View more
Show

The chorus has learned what works and what doesn't. And the high-filtration FFP2 masks proved difficult, said Delaunay.

"As soon as you take a breath, you swallow it!" -- so the chorus has opted for stiff surgical masks, in stylish black for the actual performance.

The need for such protective equipment was highlighted this week when it was found that Culture Minister Roselyn Bachelot was carrying Covid-19 when she attended one of the last rehearsals for "Faust" and tested positive the following morning.

- 'Extremely demanding' -

This is the third time that the Paris Opera -- shut for more than a year, first because of strikes, then because of the coronavirus lockdowns -- has live-streamed its performances, following Verdi's "Aida" and Mozart's "The Magic Flute" earlier this season.

For opera fans, such internet broadcasts offer nowhere near the thrill of a seat in the auditorium. But the house is least able to reach a global audience for the first time.

Each new staging has been subtly transformed by the circumstances: "Aida" -- in a controversial new production by Dutch director Lotte de Beer starring German tenor Jonas Kaufmann -- was a largely stationary affair because of social-distancing constraints.

By contrast, the new staging of Gounod's "Faust" by German director Tobias Kratzer with a star-studded line-up including Albanian soprano Ermonela Jaho and French tenor Benjamin Bernheim, and conducted by Lorenzo Viotti, includes a bustling -- albeit masked -- nightclub scene, a setting that might have a nostalgic edge for some in the current climate.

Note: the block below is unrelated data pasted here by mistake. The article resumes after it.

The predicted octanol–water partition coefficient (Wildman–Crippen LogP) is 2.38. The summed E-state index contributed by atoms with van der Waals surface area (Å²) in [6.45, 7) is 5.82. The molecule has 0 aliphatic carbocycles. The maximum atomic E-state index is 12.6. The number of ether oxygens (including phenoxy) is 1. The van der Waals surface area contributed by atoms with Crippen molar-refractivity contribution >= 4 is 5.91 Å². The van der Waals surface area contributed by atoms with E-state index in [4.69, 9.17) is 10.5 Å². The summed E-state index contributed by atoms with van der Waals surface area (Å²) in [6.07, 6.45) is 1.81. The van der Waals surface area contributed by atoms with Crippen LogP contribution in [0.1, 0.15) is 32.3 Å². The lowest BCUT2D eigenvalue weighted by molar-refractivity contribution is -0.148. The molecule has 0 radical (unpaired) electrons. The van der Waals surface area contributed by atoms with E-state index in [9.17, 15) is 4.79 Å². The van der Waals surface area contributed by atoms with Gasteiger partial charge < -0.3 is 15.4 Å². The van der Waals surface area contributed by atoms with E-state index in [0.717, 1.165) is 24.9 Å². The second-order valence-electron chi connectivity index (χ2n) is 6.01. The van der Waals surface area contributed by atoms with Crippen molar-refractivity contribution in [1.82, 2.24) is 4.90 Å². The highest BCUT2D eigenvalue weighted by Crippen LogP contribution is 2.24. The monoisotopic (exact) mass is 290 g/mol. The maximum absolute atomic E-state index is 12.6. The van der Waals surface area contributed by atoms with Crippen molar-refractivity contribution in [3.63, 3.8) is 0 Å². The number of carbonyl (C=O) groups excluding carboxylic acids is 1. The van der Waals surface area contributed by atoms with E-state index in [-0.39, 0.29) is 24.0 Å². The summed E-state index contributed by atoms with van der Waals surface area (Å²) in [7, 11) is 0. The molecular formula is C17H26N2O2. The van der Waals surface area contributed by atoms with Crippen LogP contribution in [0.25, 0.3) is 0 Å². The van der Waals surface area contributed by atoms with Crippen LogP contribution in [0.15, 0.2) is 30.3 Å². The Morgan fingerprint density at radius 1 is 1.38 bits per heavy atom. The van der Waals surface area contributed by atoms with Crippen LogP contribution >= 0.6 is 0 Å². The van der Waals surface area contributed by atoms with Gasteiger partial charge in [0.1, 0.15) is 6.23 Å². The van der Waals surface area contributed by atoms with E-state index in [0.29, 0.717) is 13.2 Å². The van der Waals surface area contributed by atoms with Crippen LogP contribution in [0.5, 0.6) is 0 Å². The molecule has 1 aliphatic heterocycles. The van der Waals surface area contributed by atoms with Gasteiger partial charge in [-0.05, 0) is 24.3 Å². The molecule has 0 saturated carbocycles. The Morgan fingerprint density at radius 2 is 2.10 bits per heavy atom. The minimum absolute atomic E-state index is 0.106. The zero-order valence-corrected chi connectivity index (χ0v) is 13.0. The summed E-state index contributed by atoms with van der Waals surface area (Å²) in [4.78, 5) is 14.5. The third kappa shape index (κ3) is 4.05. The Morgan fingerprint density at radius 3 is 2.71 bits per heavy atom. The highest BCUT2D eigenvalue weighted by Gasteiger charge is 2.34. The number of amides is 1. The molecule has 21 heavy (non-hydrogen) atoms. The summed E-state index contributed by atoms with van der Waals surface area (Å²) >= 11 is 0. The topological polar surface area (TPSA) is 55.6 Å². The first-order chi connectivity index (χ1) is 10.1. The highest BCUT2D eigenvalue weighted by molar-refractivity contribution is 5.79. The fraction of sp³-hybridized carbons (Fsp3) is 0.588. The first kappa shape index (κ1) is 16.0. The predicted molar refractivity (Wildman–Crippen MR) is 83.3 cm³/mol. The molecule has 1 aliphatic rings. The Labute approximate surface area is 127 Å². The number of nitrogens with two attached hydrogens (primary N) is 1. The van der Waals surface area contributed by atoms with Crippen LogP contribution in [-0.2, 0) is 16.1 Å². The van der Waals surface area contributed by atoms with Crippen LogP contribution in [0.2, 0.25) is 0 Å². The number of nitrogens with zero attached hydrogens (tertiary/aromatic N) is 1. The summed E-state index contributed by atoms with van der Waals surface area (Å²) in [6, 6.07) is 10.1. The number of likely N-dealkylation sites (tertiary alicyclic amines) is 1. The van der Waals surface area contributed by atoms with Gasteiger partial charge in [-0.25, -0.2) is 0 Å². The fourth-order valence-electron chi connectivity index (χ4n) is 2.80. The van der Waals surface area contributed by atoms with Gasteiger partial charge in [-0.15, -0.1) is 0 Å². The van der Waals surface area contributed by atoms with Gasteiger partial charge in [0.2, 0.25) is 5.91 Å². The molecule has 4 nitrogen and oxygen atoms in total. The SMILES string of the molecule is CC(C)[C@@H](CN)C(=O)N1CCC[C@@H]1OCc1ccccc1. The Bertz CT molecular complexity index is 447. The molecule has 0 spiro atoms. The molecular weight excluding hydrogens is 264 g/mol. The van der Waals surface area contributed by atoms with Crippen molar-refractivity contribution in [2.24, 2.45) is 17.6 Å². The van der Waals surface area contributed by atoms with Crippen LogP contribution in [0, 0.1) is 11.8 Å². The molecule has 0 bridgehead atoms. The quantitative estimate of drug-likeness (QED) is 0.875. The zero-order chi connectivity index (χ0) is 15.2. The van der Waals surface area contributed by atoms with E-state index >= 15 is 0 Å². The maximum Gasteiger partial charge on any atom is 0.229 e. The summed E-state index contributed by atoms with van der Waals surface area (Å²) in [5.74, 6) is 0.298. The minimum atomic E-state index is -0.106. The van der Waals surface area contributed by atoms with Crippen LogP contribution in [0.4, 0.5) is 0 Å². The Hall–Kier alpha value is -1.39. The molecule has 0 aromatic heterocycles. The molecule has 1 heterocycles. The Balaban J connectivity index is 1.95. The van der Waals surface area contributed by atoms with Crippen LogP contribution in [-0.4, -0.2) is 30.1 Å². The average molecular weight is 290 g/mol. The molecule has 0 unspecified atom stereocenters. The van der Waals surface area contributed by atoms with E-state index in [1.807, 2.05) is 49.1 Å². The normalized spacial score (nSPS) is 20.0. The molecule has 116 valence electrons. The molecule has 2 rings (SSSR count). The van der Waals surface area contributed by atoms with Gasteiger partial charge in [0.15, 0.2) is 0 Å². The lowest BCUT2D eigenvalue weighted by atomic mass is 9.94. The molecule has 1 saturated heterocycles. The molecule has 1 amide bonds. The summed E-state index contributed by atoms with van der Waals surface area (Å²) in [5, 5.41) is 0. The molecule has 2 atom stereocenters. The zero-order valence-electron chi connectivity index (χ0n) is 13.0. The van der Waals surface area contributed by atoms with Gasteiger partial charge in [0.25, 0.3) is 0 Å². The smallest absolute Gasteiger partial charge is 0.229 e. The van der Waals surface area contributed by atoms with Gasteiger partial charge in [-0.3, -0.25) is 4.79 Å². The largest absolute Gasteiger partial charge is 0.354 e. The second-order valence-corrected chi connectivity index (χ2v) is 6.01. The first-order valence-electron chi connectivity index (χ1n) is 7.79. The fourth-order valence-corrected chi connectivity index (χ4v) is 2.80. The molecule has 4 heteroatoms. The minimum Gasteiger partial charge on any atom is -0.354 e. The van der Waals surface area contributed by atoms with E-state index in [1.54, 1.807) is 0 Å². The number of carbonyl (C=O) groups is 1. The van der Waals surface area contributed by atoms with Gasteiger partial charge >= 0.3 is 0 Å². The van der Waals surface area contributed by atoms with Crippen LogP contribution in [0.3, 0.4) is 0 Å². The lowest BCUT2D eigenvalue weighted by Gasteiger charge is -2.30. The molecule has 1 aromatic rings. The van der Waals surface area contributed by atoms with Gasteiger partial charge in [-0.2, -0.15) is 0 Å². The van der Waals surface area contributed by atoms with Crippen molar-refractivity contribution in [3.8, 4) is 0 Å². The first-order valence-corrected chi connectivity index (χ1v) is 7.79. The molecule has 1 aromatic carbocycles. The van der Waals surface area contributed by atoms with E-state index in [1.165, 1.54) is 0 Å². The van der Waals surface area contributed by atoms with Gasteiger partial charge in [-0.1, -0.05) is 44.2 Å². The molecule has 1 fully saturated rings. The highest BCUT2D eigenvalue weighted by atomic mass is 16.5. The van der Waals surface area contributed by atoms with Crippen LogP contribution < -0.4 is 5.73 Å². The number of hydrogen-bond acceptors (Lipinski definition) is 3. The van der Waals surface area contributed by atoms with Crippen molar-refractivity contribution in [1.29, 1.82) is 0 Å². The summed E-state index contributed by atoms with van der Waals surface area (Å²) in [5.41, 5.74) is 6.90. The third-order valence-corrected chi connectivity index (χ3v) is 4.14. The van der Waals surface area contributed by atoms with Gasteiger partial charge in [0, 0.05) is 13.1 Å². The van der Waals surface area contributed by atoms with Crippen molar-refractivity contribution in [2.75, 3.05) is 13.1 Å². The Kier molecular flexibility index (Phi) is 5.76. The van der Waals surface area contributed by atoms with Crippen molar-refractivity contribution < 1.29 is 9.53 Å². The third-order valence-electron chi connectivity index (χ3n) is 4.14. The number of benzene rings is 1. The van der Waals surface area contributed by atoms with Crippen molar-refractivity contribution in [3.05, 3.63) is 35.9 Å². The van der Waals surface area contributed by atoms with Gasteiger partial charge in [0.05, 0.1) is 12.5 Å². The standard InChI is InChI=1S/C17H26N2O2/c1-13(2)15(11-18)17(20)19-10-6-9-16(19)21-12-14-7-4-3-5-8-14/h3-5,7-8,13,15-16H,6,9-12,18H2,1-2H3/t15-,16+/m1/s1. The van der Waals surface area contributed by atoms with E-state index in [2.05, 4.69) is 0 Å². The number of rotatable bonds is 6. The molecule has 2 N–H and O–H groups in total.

Soloists have been permitted to perform without a mask, albeit with daily Covid-19 tests.

But while the chorus was bunched together for the final show, they had to socially distance throughout rehearsals.

"We're less able to hear each other. We hear our neighbours... but the sound of the group is more distant. It's not at all the same," said Delaunay.

Masks mean some of the articulation is lost, said chorus master Jose Luis Basso: "The job of a chorus singer is all about exaggerating the pronunciation of words.

"But still the results aren't too bad," he added with a smile.

In opera, the chorus often takes centre-stage, as in ever-popular set pieces like "Va, pensiero" from Verdi's "Nabucco" or the Gypsy Chorus from "La Traviata".

In "Faust", perhaps one of the best-known French operas alongside Bizet's "Carmen", their opportunity to shine is in famous choruses such as "Wine or Beer" and "Immortal Glory of our Ancestors".

Basso says the current crisis has underlined the importance of the chorus. He hates the idea that its members are sometimes dismissed as "people who failed to become great soloists".

"The tests to join the Opera are extremely demanding," he said, requiring a mastery of multiple languages, musical styles and technique.

Despite the difficulties, it has been vital to keep working, said Alexander Neef, Paris Opera's director-general.

"If we don't perform, we don't exist," he said.

AFP
first published: Mar 31, 2021 09:36 am

stay updated

Get Daily News on your Browser
Sections